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Checkpoint Inhibitor-Induced Colitis: An Update

Section of Gastroenterology, Department of Precision and Regenerative Medicine and Ionian Area, University of Bari “Aldo Moro”, 70124 Bari, Italy
Medical Oncology Unit, Azienda Ospedaliero Universitaria Policlinico di Bari, 70124 Bari, Italy
Department of Interdisciplinary Medicine, University of Bari “Aldo Moro”, 70124 Bari, Italy
Author to whom correspondence should be addressed.
These authors contributed equally to this work.
Biomedicines 2023, 11(5), 1496;
Submission received: 28 March 2023 / Revised: 17 May 2023 / Accepted: 19 May 2023 / Published: 22 May 2023


Immunotherapy with immune checkpoint inhibitors (ICIs) nowadays has indications for several solid tumors. The current targets for ICIs are CTLA-4, PD-1, and PD-L1 receptors. Despite the clinical advantages derived from ICIs, a variety of side effects are linked to overstimulation of the immune system. Among these, ICI-related colitis is one of the most common, with a disabling impact on the patient. Diarrhea, abdominal pain, abdominal distension, cramping, and hematochezia are the most common ICI enterocolitis presenting symptoms. The most frequently used grading system for assessment of the severity of ICI enterocolitis is called the Common Terminology Criteria for Adverse Events (CTCAE) grading. With regard to the histological picture, there is no specific feature; however, microscopic damage can be classified into five types: (1) acute active colitis, (2) chronic active colitis, (3) microscopic colitis-like, (4) graft-versus-host disease-like, and (5) other types. Supportive therapy (oral hydration, a bland diet without lactose or caffeine, and anti-diarrheal agents) is indicated in mild colitis. Symptomatic treatment alone or with loperamide, a low-fiber diet, and spasmolytics are recommended for low-grade diarrhea. In more severe cases, corticosteroid treatment is mandatory. In refractory cases, off-label use of biological therapies (infliximab or vedolizumab) was proposed.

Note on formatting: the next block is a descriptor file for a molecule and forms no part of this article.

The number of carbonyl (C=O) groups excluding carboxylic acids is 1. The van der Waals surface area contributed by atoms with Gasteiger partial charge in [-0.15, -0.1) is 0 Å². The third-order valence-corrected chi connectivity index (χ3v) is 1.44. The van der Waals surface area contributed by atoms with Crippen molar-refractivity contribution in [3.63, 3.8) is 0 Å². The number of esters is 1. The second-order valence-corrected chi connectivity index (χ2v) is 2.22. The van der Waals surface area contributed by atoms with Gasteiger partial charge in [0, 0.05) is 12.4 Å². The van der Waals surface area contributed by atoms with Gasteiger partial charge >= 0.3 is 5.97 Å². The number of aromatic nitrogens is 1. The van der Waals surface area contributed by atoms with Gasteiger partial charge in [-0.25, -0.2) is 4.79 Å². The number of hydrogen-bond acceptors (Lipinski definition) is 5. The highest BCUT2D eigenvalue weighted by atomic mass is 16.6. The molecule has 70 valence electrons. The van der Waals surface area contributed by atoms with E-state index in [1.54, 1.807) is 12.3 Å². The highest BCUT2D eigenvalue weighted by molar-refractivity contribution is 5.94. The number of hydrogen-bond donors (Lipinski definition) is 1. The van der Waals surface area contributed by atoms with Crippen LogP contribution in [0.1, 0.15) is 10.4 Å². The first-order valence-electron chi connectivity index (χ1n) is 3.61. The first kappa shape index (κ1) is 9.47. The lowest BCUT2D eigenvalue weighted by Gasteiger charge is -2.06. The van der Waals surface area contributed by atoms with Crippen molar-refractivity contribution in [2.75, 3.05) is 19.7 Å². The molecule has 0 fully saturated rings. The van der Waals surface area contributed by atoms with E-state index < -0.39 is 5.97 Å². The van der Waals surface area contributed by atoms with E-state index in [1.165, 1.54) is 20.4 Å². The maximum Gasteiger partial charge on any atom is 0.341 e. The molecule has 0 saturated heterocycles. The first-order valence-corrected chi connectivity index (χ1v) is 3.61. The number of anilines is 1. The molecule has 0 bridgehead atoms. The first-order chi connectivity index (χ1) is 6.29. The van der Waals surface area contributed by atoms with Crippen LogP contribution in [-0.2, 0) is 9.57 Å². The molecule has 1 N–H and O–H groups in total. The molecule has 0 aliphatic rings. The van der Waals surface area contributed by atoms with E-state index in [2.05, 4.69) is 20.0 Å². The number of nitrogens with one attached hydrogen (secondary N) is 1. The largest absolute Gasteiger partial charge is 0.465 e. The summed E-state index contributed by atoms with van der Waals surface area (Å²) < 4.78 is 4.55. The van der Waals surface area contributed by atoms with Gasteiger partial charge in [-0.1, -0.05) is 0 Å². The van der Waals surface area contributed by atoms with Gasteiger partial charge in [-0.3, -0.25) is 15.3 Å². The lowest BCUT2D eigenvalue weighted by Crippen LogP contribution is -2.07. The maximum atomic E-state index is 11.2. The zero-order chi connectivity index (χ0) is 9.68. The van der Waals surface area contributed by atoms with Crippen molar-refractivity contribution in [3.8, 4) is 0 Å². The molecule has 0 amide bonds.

1. Introduction

1.1. General Principles of Immunotherapy and Immune Checkpoint Inhibitors (ICIs)